Tag Archives: Haiku

Claque – Friday’s Word of the Day

Our word of the day from Dictionary.com is claque. It’s a noun that means: a group of persons hired to applaud an act or performer; a group of sycophants.

Here’s how this word came to be:
Hired groups or squads to applaud actors and performers are nothing new. The Roman author Suetonius (75 – 150 a.d.) in his “Life of Nero” (chapter 20, in “Lives of the Twelve Caesars) reports that Nero hired 5,000 young men and taught them three different kinds if applause to use in his performances. In Paris by the mid 19th century, claques were organized into “platoons” whose various squads were rehearsed to laugh, cry, comment on, and encourage the actors. The great conductor Arturo Toscani (1867-1957) impised discipline and decorum on audiences and was instrumental in suppressing claques. Claque entered the English language in the 19th Century.

Claque is a perfect word for our current alternate reality. The powers that be think we need coaching when we’re told an apple is a banana. And not just any banana, but the most amazing banana in history of bananas. We need a cadre of claqueurs to rally and extol the amazing virtues of bananas from the sidelines. Their job is to convince us that what we’re hearing with our ears but failing to see with our own eyes is not what we think it is. They tell us when to laugh at unfunny jokes. They applaud wildly, standing in ovation to encourage us to do the same. These shills are paid for their loyalty and I learned that the professionals of this shady craft might even resort to extortion should the entertainer fail to pay for their feigned accolades by rousing choruses of boos. What is our world coming to?

As for me I like watching spectacles from the edge, trusting my intuition to come to my own conclusion. For example…It is not a banana. I know bananas. It is an apple of course. Your jokes are not funny and I refuse to reward you with applause for your outrageous claims. Thank you very much!

You can read more about this interesting word of the day at Wikipedia HERE.

Have a great weekend. And remember, if it walks like a duck and claques like a duck, it’s probably a turtle…..Ha! And I didn’t even need a laugh track to get a chuckle out of you…at least I imagine you smiling right now.

Here’s a little Haiku to reward you for reading this far.

the gullible gush
awed by the fake ovations
of shills and claqueurs


Logs – A Haiku

rootless, logs of pulp and sap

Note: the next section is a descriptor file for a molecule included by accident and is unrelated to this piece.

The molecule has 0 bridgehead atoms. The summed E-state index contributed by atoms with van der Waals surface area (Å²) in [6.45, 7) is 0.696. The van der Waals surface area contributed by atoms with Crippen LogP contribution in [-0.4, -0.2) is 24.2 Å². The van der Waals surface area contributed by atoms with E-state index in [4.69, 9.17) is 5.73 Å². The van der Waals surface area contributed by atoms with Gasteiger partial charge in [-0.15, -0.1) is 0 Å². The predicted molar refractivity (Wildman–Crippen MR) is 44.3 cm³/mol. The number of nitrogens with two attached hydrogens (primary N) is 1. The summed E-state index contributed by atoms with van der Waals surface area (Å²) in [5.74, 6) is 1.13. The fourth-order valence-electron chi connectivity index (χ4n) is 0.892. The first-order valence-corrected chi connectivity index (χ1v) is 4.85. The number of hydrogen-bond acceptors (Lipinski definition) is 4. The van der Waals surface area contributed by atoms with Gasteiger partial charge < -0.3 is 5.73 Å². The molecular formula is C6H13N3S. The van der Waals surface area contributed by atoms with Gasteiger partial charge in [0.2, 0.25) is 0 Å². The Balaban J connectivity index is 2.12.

but once they were trees


For Haiku Horizons Challenge, prompt word, Log.

Autumn Glow

Autumn Glow

wafts of cinnamon,
the tang of oranges and cloves,
bonfires ablaze,
oak and hickory, crackling
snug are we, faces aglow

redolent season
breezes smoky, spice-infused
crimson, ochre hues


For Colleen Chesebro’s Tuesday Poetry Challenge, a tanka/haiku based on synonyms of the prompt words: Smell – redolent (adj)/tang and Cozy – snug.

Arete – Friday’s Word of the Day

Today’s word of the day at Dictionary.com is arete, a noun that means the aggregate of qualities, such as valor and virtue, making up good character.

It is Greek in Origin as Dictionary.com summarizes:

It is hard to imagine a more Greek word than aretḗ “excellence.” The excellence is of all kinds: military (bravery and prowess), sports (footracing), but also intelligence, public speaking, and good character. Aretḗ applies to the gods and women as well as to warriors and heroes: Penelope in the Odyssey (book 18, line 251) complains that “The immortals destroyed all excellence of mine, in beauty and stature, when the Argives sailed for Troy, and with them my husband Odysseus.” Aretḗ also applies to land (“productive”) and domestic animals (horses, dogs). Socrates pursues aretḗ “virtue, excellence” even if it costs him his life. In the Septuagint and New Testament, aretḗ also means “rewards of excellence, distinction,” as also in classical Greek. Arete entered English in the 16th century.

Here’s a nice bit of info to round out the application of this word. According to Greekmythology.wikia.com:

Arete was the goddess or daimona of virtue, excellence, goodness and valour. She was depicted as a fair woman of high bearing, dressed in white. Her opposite number was the daimon Kakia, lady of vice.  The best known story of Arete is when Arete and Kakia approached Heracles and offered him a life of valour or a life of luxury.  Based on his numerous adventures it is clear that he chose the life of valour.

Arete is the theme Aristotle’s philosophical virtue theory. You can read more about it HERE. Basically Aristotle believed: Arete roughly means “moral virtue”. It refers to an innate “Excellence” or “Essence” in all things, and the striving toward that potential or purpose.

Incidentally, for obvious reason, businesses love to use arete or symbols of arete in their titles and logos. If you google arete, you find a long list of companies who advertise their excellence in this way.

Well, before I get lost in my thoughts as I consider the arete of the various aspects of my life…this could take some time. I better give you a Haiku.

Go forth the, and prosper. Be the best you can be. Strive for arete!

when arete is scorned
by ignominious fools
virtue is disdained


Treat – a Haiku

By promising treats
man and beast with tricks comply
…or get off the pot!


I’m feeling plucky today. Have a great weekend. For Haiku Horizons weekly prompt: treat. Photo by cyberangel70 on Pixabay.com.

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